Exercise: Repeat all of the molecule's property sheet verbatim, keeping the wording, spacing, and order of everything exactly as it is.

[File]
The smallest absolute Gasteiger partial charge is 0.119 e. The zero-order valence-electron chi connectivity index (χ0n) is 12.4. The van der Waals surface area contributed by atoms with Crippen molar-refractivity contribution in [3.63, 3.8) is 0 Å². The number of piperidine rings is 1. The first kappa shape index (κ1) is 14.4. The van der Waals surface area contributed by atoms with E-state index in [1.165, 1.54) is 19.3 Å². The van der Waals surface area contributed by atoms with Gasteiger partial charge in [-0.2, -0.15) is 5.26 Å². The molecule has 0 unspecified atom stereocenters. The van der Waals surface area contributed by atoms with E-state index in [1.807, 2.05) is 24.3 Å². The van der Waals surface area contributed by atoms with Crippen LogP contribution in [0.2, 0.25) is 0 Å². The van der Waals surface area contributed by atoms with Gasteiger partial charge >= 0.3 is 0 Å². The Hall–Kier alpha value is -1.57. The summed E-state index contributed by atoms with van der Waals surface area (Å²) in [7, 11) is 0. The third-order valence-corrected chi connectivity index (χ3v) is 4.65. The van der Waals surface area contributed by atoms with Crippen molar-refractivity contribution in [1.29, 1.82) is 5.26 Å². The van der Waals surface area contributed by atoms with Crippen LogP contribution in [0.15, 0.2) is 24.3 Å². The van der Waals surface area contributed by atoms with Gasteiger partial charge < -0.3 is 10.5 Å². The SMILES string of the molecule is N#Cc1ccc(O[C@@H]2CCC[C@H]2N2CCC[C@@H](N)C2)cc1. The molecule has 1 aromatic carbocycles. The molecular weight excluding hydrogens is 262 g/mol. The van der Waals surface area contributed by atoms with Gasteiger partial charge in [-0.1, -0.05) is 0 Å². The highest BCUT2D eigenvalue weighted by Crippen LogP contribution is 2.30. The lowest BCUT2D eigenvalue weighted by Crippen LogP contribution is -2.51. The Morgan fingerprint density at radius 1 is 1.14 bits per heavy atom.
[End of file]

The smallest absolute Gasteiger partial charge is 0.119 e. The zero-order valence-electron chi connectivity index (χ0n) is 12.4. The van der Waals surface area contributed by atoms with Crippen molar-refractivity contribution in [3.63, 3.8) is 0 Å². The number of piperidine rings is 1. The first kappa shape index (κ1) is 14.4. The van der Waals surface area contributed by atoms with E-state index in [1.165, 1.54) is 19.3 Å². The van der Waals surface area contributed by atoms with Gasteiger partial charge in [-0.2, -0.15) is 5.26 Å². The molecule has 0 unspecified atom stereocenters. The van der Waals surface area contributed by atoms with E-state index in [1.807, 2.05) is 24.3 Å². The van der Waals surface area contributed by atoms with Crippen LogP contribution in [0.2, 0.25) is 0 Å². The van der Waals surface area contributed by atoms with Gasteiger partial charge >= 0.3 is 0 Å². The Hall–Kier alpha value is -1.57. The summed E-state index contributed by atoms with van der Waals surface area (Å²) in [7, 11) is 0. The third-order valence-corrected chi connectivity index (χ3v) is 4.65. The van der Waals surface area contributed by atoms with Crippen molar-refractivity contribution in [1.29, 1.82) is 5.26 Å². The van der Waals surface area contributed by atoms with Crippen LogP contribution in [0.15, 0.2) is 24.3 Å². The van der Waals surface area contributed by atoms with Gasteiger partial charge < -0.3 is 10.5 Å². The SMILES string of the molecule is N#Cc1ccc(O[C@@H]2CCC[C@H]2N2CCC[C@@H](N)C2)cc1. The molecule has 1 aromatic carbocycles. The molecular weight excluding hydrogens is 262 g/mol. The van der Waals surface area contributed by atoms with Gasteiger partial charge in [-0.1, -0.05) is 0 Å². The highest BCUT2D eigenvalue weighted by Crippen LogP contribution is 2.30. The lowest BCUT2D eigenvalue weighted by Crippen LogP contribution is -2.51. The Morgan fingerprint density at radius 1 is 1.14 bits per heavy atom.